I once, rather shamefully, tried to provide a justification for the amateur philosophy in Richard Dawkins’ The God Delusion, but I must say that, in the end, this was done out of party spirit, and not because I thought The God Delusion a good example of philosophical reasoning. Indeed, I tend to agree with Micahel Ruse that this book would deserve little more than than a failing grade in either Philosophy 101 or Religion 101. Dawkins is a great populariser of evolutionary biology, as well as some other areas of science, but he is certainly not a philosopher, and, as E.O. Wilson has rather archly pointed out, he is not even a scientist, but rather more in the nature of a science journalist. As to his grasp of theology, one has to say that he simply missed the boat, and had to make do with little snippets of remembered beliefs from his childhood. If he has ever made any concentrated study of religion it is not evident in what he writes.
In a recent paper, Kenan Malik (in my view, anyway) makes excuses for Islam which are simply incredible. It’s not only Islam, he says, it’s Christianity and Judaism and all other religions too. Well, yes it is, but, right now, it’s Islam, and, say what you like, more Muslims are reading Islam in a fundamentalist way than in a liberal way, and fundamentalist Islam does not only permit genocide and the barbaric treatment of “conquered” people, but requires it. And Islam itself, on the face of it, demands to be read in a fundamentalist way. And playing the tu quoque game just doesn’t wash in this context. When millions of Muslims around the world are being oppressed by Islamic regimes, and hundreds of thousands of Christians and other minorities are being oppressed — murdered, tortured, reviled, and enslaved — by jihadist Muslims, following Qur’anic teachings, and the example of the prophet Muhammad, then there is something about Islam that is very very dangerous. Of course, politics plays its role here too, as Malik points out: the Americans armed the Taliban, the Israelis poked the sleeping beast of Islam to stall peace talks with the secular PLO, the invasion of Iraq destabilised Iraqi society, and so on, but this does not serve to change this fact about Islam: that Islam is inherently dangerous. And it is this “inherently dangerous” part that Malik wants to deny.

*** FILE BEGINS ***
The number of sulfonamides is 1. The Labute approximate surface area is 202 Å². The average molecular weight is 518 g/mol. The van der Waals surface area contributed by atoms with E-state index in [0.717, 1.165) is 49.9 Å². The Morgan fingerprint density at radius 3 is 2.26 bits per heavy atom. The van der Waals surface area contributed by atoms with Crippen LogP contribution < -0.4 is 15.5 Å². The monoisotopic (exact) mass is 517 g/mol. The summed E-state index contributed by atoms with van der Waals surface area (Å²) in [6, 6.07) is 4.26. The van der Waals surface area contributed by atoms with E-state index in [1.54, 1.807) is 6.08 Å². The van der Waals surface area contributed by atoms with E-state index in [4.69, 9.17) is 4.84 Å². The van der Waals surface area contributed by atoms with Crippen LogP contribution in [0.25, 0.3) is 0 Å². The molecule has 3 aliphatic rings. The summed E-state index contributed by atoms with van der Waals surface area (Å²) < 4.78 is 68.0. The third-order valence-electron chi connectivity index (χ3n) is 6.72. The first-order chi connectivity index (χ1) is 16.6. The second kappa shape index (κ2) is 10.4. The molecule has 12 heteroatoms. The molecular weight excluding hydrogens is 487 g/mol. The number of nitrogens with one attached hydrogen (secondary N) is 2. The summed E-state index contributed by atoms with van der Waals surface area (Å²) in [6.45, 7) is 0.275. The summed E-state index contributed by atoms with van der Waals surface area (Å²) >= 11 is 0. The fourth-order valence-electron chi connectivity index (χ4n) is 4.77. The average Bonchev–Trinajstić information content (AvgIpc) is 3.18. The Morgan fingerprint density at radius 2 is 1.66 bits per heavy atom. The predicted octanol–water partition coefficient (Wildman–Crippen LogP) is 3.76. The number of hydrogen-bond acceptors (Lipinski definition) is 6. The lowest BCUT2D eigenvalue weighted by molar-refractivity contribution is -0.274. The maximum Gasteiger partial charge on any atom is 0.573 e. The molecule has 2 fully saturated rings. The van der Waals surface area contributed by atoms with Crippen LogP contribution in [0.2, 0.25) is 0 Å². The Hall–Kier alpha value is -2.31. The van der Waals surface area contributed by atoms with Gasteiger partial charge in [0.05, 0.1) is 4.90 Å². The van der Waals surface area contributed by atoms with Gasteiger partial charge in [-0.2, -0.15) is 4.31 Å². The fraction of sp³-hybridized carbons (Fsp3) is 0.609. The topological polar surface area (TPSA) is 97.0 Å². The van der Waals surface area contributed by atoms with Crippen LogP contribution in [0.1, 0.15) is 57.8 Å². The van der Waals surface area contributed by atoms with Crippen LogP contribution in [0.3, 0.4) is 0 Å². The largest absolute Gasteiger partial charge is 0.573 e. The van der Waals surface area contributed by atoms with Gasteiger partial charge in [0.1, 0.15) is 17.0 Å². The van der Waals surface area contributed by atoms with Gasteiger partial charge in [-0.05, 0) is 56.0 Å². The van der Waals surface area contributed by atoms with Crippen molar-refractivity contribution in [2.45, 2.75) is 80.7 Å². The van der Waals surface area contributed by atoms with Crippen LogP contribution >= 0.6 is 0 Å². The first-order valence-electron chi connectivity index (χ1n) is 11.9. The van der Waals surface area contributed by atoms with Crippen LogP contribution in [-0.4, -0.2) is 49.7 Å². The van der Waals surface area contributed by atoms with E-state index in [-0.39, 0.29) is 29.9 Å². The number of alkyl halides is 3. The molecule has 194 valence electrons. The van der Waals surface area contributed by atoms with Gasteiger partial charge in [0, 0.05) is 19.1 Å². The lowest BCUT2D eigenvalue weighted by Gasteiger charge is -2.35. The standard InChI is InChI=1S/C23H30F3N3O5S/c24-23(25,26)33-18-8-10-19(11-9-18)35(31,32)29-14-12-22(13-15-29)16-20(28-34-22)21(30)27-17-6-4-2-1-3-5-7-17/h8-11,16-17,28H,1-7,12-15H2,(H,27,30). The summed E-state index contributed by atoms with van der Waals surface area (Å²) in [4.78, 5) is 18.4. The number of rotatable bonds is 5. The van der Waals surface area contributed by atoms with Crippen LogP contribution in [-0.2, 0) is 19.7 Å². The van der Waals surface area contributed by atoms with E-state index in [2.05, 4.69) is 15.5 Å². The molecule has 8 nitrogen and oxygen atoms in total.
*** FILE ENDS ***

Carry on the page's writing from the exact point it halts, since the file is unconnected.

Let me explain in more detail. There are some Jewish conservatives who consider the Palestinians, in biblical terms, Amalekites (a pre-Israelite people who lived in the “promised land” back in biblical times, say, 1000 or more years BCE), and therefore are taken to be commanded by God to be wiped out. But this is an extreme interpretation of the Jewish scriptures, and not reasonably thought to be applicable to the present day. The biblical narrative is a story of origins of the Jewish people, whether historical or mythical. It does not give commandments about any peoples living today, and cannot be reasonably thought to do so. However, to Islam, all non-believers are kuffar, and thus at war with Islam. Malik will say that this is one interpretation of the Muslim texts, but that there are others. That is true; there may be others. But those others do not have so direct an application to the situation today as the original Muslim texts. Kuffar are kuffar, whether in 7th century Arabia, or in 21st century Britain, and this is made abundantly clear by what it seems is a powerful minority (if not a clear majority) of Muslims who live in Britain today. It’s easy to play with numbers, but the expressions of contempt for non-Muslims by many British Muslims, are not being made sotto voce. A recent sermon by a Muslim in Britain, speaking about how, were Muslims in the majority, they could make the kuffar look ridiculous to their children, so that they would want to be Muslim, is a case in point. If something similar had been said about Muslims, there would have been hell to pay in public discourse, and all but a few non-Muslims, because of the very careful tiptoeing that people like Malik make around Muslim beliefs and their effect on others, have learned to hold their tongue, and have allowed Muslims, virtually in silence, to spread their hateful beliefs about non-believers. It’s a scandal, but it’s true. Malik seems to suggest that Islamophobic sentiment is widespread, but why is it that in Western Europe as a whole there seems to be more anti-Jewish sentiment expressed than anti-Muslim sentiment? Christians are being enslaved, murdered, and oppressed by Muslims around the world, and Christians remain virtually silent. Women are being oppressed by Muslims in Britain itself, and no one is allowed to say that this is contrary to British values, because are not British Muslims British too?